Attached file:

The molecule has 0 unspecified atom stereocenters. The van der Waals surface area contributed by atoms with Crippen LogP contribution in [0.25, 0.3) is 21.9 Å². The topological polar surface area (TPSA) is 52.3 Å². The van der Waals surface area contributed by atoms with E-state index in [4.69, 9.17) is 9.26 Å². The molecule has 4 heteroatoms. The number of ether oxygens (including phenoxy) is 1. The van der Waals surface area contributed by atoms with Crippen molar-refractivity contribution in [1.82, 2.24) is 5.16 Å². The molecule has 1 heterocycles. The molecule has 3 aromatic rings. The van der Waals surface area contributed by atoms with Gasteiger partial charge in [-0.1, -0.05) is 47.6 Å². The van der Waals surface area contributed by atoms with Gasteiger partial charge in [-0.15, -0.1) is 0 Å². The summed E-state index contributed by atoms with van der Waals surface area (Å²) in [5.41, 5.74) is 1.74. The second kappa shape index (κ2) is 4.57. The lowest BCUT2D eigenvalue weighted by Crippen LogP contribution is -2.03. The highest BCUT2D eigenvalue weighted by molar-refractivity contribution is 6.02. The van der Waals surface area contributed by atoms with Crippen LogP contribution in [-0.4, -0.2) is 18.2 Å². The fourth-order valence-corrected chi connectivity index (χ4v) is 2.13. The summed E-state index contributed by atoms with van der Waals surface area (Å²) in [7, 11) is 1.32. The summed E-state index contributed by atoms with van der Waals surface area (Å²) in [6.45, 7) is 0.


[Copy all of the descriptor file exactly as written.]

The molecule has 0 unspecified atom stereocenters. The van der Waals surface area contributed by atoms with Crippen LogP contribution in [0.25, 0.3) is 21.9 Å². The topological polar surface area (TPSA) is 52.3 Å². The van der Waals surface area contributed by atoms with E-state index in [4.69, 9.17) is 9.26 Å². The molecule has 4 heteroatoms. The number of ether oxygens (including phenoxy) is 1. The van der Waals surface area contributed by atoms with Crippen molar-refractivity contribution in [1.82, 2.24) is 5.16 Å². The molecule has 1 heterocycles. The molecule has 3 aromatic rings. The van der Waals surface area contributed by atoms with Gasteiger partial charge in [-0.1, -0.05) is 47.6 Å². The van der Waals surface area contributed by atoms with Gasteiger partial charge in [-0.15, -0.1) is 0 Å². The summed E-state index contributed by atoms with van der Waals surface area (Å²) in [5.41, 5.74) is 1.74. The second kappa shape index (κ2) is 4.57. The lowest BCUT2D eigenvalue weighted by Crippen LogP contribution is -2.03. The highest BCUT2D eigenvalue weighted by molar-refractivity contribution is 6.02. The van der Waals surface area contributed by atoms with Crippen LogP contribution in [-0.4, -0.2) is 18.2 Å². The fourth-order valence-corrected chi connectivity index (χ4v) is 2.13. The summed E-state index contributed by atoms with van der Waals surface area (Å²) in [7, 11) is 1.32. The summed E-state index contributed by atoms with van der Waals surface area (Å²) in [6.45, 7) is 0.